Catherine Bott sings undiscovered songs from Spain in the 15th century.
released: 13 Nov 2006
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Convivencia – the Spanish word for living together harmoniously. It’s also the term used to describe the co-existence of different faiths in medieval Spain. For the Christians, Moors (Moslems)and Jews who had to do the co-existing, the code of convivencia was about tolerance. In places like Toledo, Córdoba and Granada it meant more than that: mutual respect and an appreciation of science and scholarship created towns which were more agreeable to live in than medieval Paris or London.
Spain, Al-Andalus, was under Moslem rule for more than 700 years, during which time religious toleration ebbed and flowed between the opposing poles of admiration and hostility. A process of Christian reconquista gradually gathered speed over centuries until Fernando and Isabel, los Reyes Católicos, initiated a ruthless programme of ethnic cleansing. This began by making everyday life difficult for Moors and Jews and culminated in forced conversions to Christianity and exile.
Modern Spaniards don’t go in for nostalgia. Neither do they let their history and heritage crumble away, nor deny the existence of past conflict. Their patron saint is Santiago Matamoros, Saint James the Moor-Slayer, and annual Moors v. Christians re-enactments are popular all over the country. The Christians always win, of course, but they’re often outnumbered by Moors – the costumes are more alluring.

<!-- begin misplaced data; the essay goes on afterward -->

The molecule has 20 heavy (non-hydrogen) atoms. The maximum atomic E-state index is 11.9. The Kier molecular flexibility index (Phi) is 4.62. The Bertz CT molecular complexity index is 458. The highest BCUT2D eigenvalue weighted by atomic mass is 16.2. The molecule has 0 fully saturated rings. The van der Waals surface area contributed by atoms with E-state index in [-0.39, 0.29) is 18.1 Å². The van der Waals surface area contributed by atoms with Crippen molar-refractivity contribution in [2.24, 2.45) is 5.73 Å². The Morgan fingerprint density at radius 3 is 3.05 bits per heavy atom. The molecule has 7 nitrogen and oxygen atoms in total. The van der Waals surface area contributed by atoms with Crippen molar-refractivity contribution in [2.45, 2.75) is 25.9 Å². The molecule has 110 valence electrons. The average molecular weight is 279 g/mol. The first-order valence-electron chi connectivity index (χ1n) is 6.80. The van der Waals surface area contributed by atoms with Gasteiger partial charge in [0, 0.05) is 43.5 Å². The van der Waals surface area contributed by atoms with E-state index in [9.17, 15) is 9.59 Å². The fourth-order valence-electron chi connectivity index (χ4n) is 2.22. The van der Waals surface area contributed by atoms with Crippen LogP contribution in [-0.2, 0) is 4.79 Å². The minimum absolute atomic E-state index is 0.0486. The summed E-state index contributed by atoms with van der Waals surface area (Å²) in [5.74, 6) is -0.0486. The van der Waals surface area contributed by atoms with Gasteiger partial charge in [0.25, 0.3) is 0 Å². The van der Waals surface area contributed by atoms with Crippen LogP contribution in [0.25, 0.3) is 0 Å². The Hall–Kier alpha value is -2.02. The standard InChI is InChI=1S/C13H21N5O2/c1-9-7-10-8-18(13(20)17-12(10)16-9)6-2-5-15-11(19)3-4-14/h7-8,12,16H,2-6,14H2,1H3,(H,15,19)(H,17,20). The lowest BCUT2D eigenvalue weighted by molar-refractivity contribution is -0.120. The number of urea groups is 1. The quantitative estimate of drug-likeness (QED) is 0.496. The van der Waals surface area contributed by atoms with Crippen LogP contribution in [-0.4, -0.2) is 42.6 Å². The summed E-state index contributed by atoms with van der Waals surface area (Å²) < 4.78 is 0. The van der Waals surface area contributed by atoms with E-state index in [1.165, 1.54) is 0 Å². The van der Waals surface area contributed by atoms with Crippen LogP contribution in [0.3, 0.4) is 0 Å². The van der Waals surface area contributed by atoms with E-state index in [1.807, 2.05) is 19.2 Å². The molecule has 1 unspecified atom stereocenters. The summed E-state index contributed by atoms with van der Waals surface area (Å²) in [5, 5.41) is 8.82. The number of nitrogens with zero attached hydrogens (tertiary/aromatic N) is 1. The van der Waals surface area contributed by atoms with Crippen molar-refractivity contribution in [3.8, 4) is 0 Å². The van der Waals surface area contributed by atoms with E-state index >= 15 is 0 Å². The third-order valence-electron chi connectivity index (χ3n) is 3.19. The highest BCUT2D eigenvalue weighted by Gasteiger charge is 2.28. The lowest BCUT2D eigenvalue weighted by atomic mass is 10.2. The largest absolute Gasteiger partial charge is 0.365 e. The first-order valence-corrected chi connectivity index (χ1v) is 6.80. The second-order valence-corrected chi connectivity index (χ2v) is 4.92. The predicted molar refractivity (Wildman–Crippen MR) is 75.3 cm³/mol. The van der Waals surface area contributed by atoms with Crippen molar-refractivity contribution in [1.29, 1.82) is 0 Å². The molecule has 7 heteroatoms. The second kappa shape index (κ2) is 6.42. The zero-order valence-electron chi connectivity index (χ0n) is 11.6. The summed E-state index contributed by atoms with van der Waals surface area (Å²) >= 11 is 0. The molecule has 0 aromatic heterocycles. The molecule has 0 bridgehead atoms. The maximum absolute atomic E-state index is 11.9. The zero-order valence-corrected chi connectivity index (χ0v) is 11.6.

The Moros y Cristianos procession I saw recently was an extravagant and noisy affair. 'Are those the Catholic Kings?' I asked the man next to me, as a huge float drawn by oxen passed by. 'Mas o menos' (more or less) he shrugged. It didn’t really matter to him who the regal couple on the float might be. The important thing was the annual commemoration of Spain's Moorish past.
Reminders of that past are everywhere in Spanish life today, in masterpieces of Moorish architecture like the Alhambra in Granada, in the food and the language. From your first ¡Hola! to ordering atún or albondigas (tuna or meatballs) or sweetening your coffee with azúcar (sugar) you’re dipping into a huge vocabulary of Spanish words that derive from Arabic.
Moorish patterns are subtly woven into the music of Spain too. Medieval and reanaissance songs are a heady blend of the erotic and the bawdy, the idealistic and the practical, epic romances of Moorish chivalry and street songs about Christian boys and girls coming out to play. Andalusia, the sunburnt southern kingdom that was the last stronghold of convivencia, is the setting for most of this album, and the beautiful words and music from these two contrasting yet complementary cultures inspired this musical convivencia.
Sensual and beguiling these songs may be, but it would be naïve and dangerous to romanticise convivencia. These days, everyone you talk to in Spain has a different take on it. For some it represents an agreeable exchange of cultura y gastronomía, others see it as a sort of apartheid. One thing is clear: it was a concept of its time, nothing to do with today’s well-meaning, amorphous jargon about multiculturalism or celebrating diversity. By the time most of this music was written, convivencia was waning, and as several of the lyrics make clear, Moors and Christians fought each other valiantly and fiercely. But it’s encouraging to be reminded of how hard they also tried to get on together, each tolerating, respecting and sometimes enjoying each other’s traditions. Convivencia has a lot to teach us today.
Catherine Bott, Andalucía, August 2006.
Catherine Bott:soprano; David Miller:vihuela,lute; Abdul Salam Kheir: oud; Stephen Henderson: tar,tablah,tbilat, douf